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Hey guys,

I changed the rear tire on my VN900 this week after I ran over a nail somewhere. Everything went as planned and my back wheel went back on normally. While I was doing the tire, I figured I might as well take a look at my brake pads. I took the caliper off, took the pads out, cleaned the caliper, greased the boots, and put it back together, since my pads still have some life in them, though I should probably replace them in the next few months. Then I checked my brake fluid, still clean and full. However, after everything was put back together, I went for a test ride in the parking lot of my apartment complex.

The rear brakes are not grabbing whatsoever when I press down the lever. I thought it might just be that the pistons were compressed when I put the pads back in and needed to extend back out to where the pads could grab the rotor again, but even after pressing the brake lever 100+ times, nothing. The lever itself is connected just fine (I never touched that), but I don't feel that familiar resistance when I press it, it feels like there's no hydraulic pressure building to extend the pistons. With the engine off I can hear something when I crouch next to the bike and press the lever with my hand, it's almost like a squirting sound. I checked if my bleeders or the 12mm bolt that connects the brake line to the caliper are loose or leaking, but they're all tight and dry. Is it possible I introduced air bubbles into my brake line? If so, I read on here somewhere that you can open the bleeders slightly to release it, but that it will leak fluid everywhere if you don't do it right. I could also be completely wrong here. Help?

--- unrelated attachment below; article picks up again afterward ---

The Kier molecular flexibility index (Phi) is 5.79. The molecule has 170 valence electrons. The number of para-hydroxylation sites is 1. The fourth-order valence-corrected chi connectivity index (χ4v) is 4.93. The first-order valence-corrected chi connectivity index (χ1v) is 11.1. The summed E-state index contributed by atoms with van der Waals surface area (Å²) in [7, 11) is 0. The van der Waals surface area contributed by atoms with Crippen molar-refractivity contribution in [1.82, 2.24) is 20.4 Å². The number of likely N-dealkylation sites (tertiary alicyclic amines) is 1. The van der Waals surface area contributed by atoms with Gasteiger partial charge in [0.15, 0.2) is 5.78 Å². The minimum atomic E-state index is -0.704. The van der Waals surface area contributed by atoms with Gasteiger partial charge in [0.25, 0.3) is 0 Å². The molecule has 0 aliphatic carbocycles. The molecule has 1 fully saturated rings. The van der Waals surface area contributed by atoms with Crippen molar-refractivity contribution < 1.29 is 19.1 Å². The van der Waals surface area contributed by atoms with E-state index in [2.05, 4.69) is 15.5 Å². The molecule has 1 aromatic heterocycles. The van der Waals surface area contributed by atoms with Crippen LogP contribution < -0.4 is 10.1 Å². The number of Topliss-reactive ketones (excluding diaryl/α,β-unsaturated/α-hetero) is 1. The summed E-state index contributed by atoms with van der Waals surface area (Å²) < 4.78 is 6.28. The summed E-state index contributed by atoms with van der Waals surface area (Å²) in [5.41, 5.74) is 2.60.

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Bleed the line / caliper. Easy process. Disturbing the system without loosening any lines or bleeders shouldn't introduce air into the system, but start with the basics before replacing anything.
 

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To prevent brake fluid from getting all over the place when bleeding the brake cylinder one needs to attach a drain line tube to the bleeder screw and it should exit into a container of some sort. One can use a piece of tubing which can be bought at a hardware or auto supply store measured by the needed inches or feet necessary. Bleeding a brake cylinder is simple but has to be done properly- one can get online instructions via YouTube, etc. if needed.
 

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I had a problem with my rear brake on my 08 900 Custom as well. One day the brake started depressing all the way down with no resistance and of course no rear brake. I bled the system and it would work for a day then back to the same. There were no leaks or anything else to indicate there was a problem. I purchased a rear master cylinder rebuild kit for about 20 bucks and have had no problems since. In searching this problem I found that the master can seize and cause problems like you describe and I experienced. Good luck.
 
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